The Guardian journalist at the center of a series of revelations about the National Security Agency's sweeping surveillance programs says his source, Edward Snowden, told him he never gave any information to the Russian or Chinese governments.
Glenn Greenwald says in an article published Wednesday on the Guardian's website that he spoke to Snowden over the weekend and on Tuesday and that the leaker "vehemently denied" rumors that his data had been acquired by Moscow or Beijing.
Greenwald quotes him as saying that "I never gave any information to either government, and they never took anything from my laptops."
Critics of Snowden's leaks have often wondered at his relationship with Chinese or Russian authorities.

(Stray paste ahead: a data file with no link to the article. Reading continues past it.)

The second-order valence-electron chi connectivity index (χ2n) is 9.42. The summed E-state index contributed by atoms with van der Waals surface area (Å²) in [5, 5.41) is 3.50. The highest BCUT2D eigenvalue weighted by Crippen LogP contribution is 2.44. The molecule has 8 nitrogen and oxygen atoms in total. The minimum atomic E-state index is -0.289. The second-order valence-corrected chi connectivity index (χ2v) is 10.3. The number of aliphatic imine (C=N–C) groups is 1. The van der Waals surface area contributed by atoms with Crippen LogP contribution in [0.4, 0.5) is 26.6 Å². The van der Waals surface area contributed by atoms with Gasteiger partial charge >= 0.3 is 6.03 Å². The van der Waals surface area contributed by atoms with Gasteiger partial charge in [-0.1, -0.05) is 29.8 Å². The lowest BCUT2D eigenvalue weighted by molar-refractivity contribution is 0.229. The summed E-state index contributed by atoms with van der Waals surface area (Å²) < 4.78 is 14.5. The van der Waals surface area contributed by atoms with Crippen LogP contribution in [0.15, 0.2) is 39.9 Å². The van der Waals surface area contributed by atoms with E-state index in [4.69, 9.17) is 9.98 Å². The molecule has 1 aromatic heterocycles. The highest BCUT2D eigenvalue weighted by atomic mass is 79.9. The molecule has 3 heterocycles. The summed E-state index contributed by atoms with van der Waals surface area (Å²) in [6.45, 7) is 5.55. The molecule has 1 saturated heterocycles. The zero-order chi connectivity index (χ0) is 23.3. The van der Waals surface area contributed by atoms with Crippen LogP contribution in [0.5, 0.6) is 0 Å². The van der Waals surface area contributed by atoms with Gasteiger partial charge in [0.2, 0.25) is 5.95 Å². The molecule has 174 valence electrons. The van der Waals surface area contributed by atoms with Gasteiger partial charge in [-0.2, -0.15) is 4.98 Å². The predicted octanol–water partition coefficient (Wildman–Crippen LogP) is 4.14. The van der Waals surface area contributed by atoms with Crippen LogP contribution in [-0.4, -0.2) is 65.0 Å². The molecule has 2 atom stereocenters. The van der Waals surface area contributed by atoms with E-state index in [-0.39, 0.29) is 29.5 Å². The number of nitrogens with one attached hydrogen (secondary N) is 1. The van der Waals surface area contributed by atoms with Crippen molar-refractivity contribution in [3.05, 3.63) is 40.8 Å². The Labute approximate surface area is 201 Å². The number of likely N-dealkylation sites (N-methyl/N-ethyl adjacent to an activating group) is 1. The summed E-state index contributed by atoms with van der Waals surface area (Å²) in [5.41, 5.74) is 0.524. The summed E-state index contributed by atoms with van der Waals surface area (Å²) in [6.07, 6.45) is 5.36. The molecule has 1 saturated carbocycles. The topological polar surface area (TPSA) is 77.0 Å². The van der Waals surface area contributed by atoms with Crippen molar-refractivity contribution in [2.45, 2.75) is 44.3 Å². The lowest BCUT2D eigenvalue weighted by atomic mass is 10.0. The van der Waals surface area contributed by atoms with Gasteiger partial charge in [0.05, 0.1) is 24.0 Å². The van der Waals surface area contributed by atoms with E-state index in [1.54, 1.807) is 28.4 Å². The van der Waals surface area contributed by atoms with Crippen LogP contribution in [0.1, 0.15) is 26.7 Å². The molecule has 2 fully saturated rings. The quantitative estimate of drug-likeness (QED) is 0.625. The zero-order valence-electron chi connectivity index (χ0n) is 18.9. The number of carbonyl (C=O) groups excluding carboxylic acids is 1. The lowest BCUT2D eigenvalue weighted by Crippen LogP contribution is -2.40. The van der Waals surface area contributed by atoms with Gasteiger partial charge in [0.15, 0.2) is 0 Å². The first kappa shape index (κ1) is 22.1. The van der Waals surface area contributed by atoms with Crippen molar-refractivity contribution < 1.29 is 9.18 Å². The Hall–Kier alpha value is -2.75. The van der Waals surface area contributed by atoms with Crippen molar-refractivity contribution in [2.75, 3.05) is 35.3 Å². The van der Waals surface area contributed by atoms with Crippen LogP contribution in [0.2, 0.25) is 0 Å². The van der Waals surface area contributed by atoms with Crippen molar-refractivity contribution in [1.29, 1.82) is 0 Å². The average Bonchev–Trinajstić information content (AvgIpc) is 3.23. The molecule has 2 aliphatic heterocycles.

Snowden also said he is happy about the debate he ignited with his revelations about Washington's worldwide electronic espionage activities, Greenwald said.
"He's anxious about the next step..but feels really good about the debate he provoked," Greenwald, a lawyer turned muckraker who works for Britain's liberal Guardian newspaper, told AFP.
"He's very calm, without any fear and definitely happy about the choices that he made," added Greenwald who lives in Rio.
Currently stranded in Moscow, Snowden has applied for asylum in 27 countries in a bid to evade US justice for disclosing the existence of US electronic surveillance operations on a global scale.
The 30-year-old former National Security Agency contractor has gained a sympathetic ear from some leftist Latin American countries, including Venezuela.
Greenwald did not say where Snowden is or where he is expected to go.
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